6 Learnings from 6 months as a consultant

Once again this week, I’m digressing from my usual customer experience theme to share some learnings from my experience as a customer experience consultant over the past 6 months.  If any of you are thinking of venturing out into the world of consulting, here’s some tips and advice.

Agree the scope BEFORE you start – In the first couple of short term contracts I picked up, I made an assumption that the business knew why they needed me.  After all, they are paying me by the day! It quickly became apparent that whilst the management team was aware that they had issues, nor did they know what to do about them.  In retrospect, I could have included this in my scoping exercise, which has the added benefit of proving your credibility as a problem identifier and solver.  You should also be mindful of excessive “ex gratia” consulting time, spending too many un-billed hours or days investigating and scoping the tasks you’ll need to deliver.

If the scope changes, sign it off… – As you work with a business, and the days roll into weeks, you’ll uncover other items of work, and if you’re good at what you do, other parts of the business will reach out to you.  It’s really important to remember that as a one-man band, you have limited time and energy – committing to supporting other projects and activities without signing off the additional scope with your stakeholder could result in you having to work a lot more hours to stay on top of the original tasks plus the new tasks. Consult with your stakeholder – you are accountable to them.  If they’re happy for you to take on the additional tasks, re-scope and get sign off.

…But acknowledge “scope creep” will happen – I’ve worked with some pretty rigid consultants in the past, who were there do do one single task, and would not entertain discussions on broader issues.  This is bad for your reputation and your brand.  Bearing in mind the previous point, balance the business need to fix many issues with limited budget and resource.  Be open to how your scope fits in with the wider business, and factor in time to allow for extra tasks and activities.  You know your own pace and skill set, so give yourself the capacity for your scope to increase.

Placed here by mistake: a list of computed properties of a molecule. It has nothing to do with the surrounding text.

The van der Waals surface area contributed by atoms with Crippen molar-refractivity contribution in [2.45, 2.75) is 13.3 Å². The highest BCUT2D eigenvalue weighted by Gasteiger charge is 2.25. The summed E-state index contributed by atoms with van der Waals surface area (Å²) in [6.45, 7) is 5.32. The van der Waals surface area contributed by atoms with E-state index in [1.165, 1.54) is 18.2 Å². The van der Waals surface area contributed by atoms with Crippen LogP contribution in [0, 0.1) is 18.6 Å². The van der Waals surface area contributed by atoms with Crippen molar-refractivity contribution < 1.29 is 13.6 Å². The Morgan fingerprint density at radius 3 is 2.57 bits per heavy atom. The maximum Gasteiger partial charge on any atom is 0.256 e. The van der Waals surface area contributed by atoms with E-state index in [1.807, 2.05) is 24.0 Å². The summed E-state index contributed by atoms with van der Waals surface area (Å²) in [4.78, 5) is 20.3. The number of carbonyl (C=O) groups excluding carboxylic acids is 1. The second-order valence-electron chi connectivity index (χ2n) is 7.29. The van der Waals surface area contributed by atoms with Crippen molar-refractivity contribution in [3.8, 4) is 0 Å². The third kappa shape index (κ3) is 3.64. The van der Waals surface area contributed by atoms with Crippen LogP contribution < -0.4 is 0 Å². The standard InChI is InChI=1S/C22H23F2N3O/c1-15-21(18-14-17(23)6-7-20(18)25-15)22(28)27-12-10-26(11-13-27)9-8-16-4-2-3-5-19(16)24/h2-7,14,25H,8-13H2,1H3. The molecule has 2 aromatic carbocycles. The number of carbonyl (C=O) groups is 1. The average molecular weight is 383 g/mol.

Don’t forget, you’re an advisor, not decision-maker – If you’re used to running your own operation, then you  work for someone else within their operation, you quickly need to learn some humility! No matter what you know, or how much more experienced you are than your stakeholder, a good dose of respect for their decisions is essential.  Advising and counselling is good, mentoring is a key part of consulting for me, but ending up in a position where you are making business decisions when you are a consultant is not a good place to be.  At a certain point, you will move on, and the reasoning and validity for those decisions will be lost.  As difficult as it has been for me to resist the urge to make decisions, I’ve instead focused on building better justifications and explanations to win over the decision-maker, or help them engage in the outcome I’m suggesting.

Be clear on what you offer (and what you can’t) – I’ve been asked to take on various mantles in my short tenure as a consultant, sometimes with a very tempting offer, but I’ve stayed true to my abilities and limitations.  I don’t do product design, nor technical development, so agreeing to take a role where I cannot add sufficient value would compromise my integrity and be of no benefit to the business.  This is also a risk when a scope is too broad or wooly.  You find yourself running a function that you know nothing about asking yourself, “how did I end up doing this?”  Be clear in your pitch from the start what you offer, where your skills lie and step away from the areas you are not an expert.  Consultants, more than permanent staff, have a short ramp up time, so you need to be a master of the task you’re delivering.

Don’t outstay your welcome – Many years ago, I worked with a great guy called Russell.  He’d been consulting for the company I worked at for a couple of years.  A few years later, I bumped into him, and was shocked to hear that he’d just hit 10 years of consulting at the same business.  That shows poor management decisions and inefficiency, but I’d also question the approach of the consultant. If your scope has run out, or you’re treading water, then it’s time to move on, as much for your own sense of worth as for the business’s pocket.

Some of the items seem contradictory, but as you’re learning to master the art of consulting, the balancing act between building your brand & reputation at the same time as avoiding the risk of overcommitting is not easy.  We all learn by our mistakes, and hopefully, sharing some of my learning may help those of you who are considering going it alone!  For those with a lot more experience, I’d love to hear what other nuggets of advice you can share?


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